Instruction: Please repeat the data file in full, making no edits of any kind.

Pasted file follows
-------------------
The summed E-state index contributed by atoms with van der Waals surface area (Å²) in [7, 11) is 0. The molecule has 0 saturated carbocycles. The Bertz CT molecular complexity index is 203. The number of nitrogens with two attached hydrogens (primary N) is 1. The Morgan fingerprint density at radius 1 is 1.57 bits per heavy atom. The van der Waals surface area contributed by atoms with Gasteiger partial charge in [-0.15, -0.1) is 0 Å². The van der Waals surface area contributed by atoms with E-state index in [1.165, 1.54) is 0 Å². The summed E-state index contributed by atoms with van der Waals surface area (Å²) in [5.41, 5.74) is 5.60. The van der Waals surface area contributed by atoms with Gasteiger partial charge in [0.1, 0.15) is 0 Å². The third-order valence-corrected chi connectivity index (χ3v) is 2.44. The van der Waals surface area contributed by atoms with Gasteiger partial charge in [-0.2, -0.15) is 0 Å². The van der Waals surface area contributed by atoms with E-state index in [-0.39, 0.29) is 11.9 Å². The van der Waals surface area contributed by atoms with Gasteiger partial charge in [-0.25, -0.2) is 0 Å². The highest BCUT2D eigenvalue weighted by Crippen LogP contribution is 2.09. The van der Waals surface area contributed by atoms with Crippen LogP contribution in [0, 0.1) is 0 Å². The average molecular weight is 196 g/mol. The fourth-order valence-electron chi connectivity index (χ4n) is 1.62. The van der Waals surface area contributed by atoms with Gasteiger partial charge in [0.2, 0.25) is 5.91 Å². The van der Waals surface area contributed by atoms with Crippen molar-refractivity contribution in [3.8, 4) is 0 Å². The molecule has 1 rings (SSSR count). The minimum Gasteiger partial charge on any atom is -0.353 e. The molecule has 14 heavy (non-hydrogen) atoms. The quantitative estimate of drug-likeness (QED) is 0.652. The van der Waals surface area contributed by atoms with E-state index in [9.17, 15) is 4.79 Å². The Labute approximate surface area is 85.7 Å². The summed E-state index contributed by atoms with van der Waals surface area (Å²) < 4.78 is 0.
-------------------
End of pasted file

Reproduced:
The summed E-state index contributed by atoms with van der Waals surface area (Å²) in [7, 11) is 0. The molecule has 0 saturated carbocycles. The Bertz CT molecular complexity index is 203. The number of nitrogens with two attached hydrogens (primary N) is 1. The Morgan fingerprint density at radius 1 is 1.57 bits per heavy atom. The van der Waals surface area contributed by atoms with Gasteiger partial charge in [-0.15, -0.1) is 0 Å². The van der Waals surface area contributed by atoms with E-state index in [1.165, 1.54) is 0 Å². The summed E-state index contributed by atoms with van der Waals surface area (Å²) in [5.41, 5.74) is 5.60. The van der Waals surface area contributed by atoms with Gasteiger partial charge in [0.1, 0.15) is 0 Å². The third-order valence-corrected chi connectivity index (χ3v) is 2.44. The van der Waals surface area contributed by atoms with Gasteiger partial charge in [-0.2, -0.15) is 0 Å². The van der Waals surface area contributed by atoms with E-state index in [-0.39, 0.29) is 11.9 Å². The van der Waals surface area contributed by atoms with Gasteiger partial charge in [-0.25, -0.2) is 0 Å². The highest BCUT2D eigenvalue weighted by Crippen LogP contribution is 2.09. The van der Waals surface area contributed by atoms with Crippen LogP contribution in [0, 0.1) is 0 Å². The average molecular weight is 196 g/mol. The fourth-order valence-electron chi connectivity index (χ4n) is 1.62. The van der Waals surface area contributed by atoms with Gasteiger partial charge in [0.2, 0.25) is 5.91 Å². The van der Waals surface area contributed by atoms with Crippen molar-refractivity contribution in [3.8, 4) is 0 Å². The molecule has 1 rings (SSSR count). The minimum Gasteiger partial charge on any atom is -0.353 e. The molecule has 14 heavy (non-hydrogen) atoms. The quantitative estimate of drug-likeness (QED) is 0.652. The van der Waals surface area contributed by atoms with E-state index in [9.17, 15) is 4.79 Å². The Labute approximate surface area is 85.7 Å². The summed E-state index contributed by atoms with van der Waals surface area (Å²) < 4.78 is 0.